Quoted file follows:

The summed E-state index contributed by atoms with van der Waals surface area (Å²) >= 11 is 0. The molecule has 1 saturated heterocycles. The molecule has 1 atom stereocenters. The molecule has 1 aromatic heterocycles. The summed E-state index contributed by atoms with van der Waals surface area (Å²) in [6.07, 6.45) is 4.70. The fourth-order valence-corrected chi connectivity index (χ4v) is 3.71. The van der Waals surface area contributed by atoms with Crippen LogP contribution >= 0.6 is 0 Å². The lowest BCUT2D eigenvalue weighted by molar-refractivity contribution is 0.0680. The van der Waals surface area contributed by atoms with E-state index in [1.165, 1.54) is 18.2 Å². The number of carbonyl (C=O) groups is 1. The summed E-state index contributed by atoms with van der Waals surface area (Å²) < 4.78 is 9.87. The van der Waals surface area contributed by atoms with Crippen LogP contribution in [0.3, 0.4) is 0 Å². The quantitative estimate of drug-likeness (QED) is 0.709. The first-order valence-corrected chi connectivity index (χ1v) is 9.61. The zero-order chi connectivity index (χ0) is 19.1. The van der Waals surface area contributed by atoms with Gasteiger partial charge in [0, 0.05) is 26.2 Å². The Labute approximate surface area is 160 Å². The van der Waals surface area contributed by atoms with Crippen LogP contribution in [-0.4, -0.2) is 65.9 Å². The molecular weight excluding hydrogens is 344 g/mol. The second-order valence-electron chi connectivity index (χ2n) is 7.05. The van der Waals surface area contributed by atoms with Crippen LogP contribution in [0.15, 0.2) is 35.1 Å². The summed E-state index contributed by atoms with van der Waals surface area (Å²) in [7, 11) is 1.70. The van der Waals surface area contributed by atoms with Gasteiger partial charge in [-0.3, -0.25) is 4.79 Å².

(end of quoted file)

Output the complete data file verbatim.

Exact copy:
The summed E-state index contributed by atoms with van der Waals surface area (Å²) >= 11 is 0. The molecule has 1 saturated heterocycles. The molecule has 1 atom stereocenters. The molecule has 1 aromatic heterocycles. The summed E-state index contributed by atoms with van der Waals surface area (Å²) in [6.07, 6.45) is 4.70. The fourth-order valence-corrected chi connectivity index (χ4v) is 3.71. The van der Waals surface area contributed by atoms with Crippen LogP contribution >= 0.6 is 0 Å². The lowest BCUT2D eigenvalue weighted by molar-refractivity contribution is 0.0680. The van der Waals surface area contributed by atoms with E-state index in [1.165, 1.54) is 18.2 Å². The number of carbonyl (C=O) groups is 1. The summed E-state index contributed by atoms with van der Waals surface area (Å²) < 4.78 is 9.87. The van der Waals surface area contributed by atoms with Crippen LogP contribution in [0.3, 0.4) is 0 Å². The quantitative estimate of drug-likeness (QED) is 0.709. The first-order valence-corrected chi connectivity index (χ1v) is 9.61. The zero-order chi connectivity index (χ0) is 19.1. The van der Waals surface area contributed by atoms with Gasteiger partial charge in [0, 0.05) is 26.2 Å². The Labute approximate surface area is 160 Å². The van der Waals surface area contributed by atoms with Crippen LogP contribution in [-0.4, -0.2) is 65.9 Å². The molecular weight excluding hydrogens is 344 g/mol. The second-order valence-electron chi connectivity index (χ2n) is 7.05. The van der Waals surface area contributed by atoms with Crippen LogP contribution in [0.15, 0.2) is 35.1 Å². The summed E-state index contributed by atoms with van der Waals surface area (Å²) in [7, 11) is 1.70. The van der Waals surface area contributed by atoms with Gasteiger partial charge in [-0.3, -0.25) is 4.79 Å².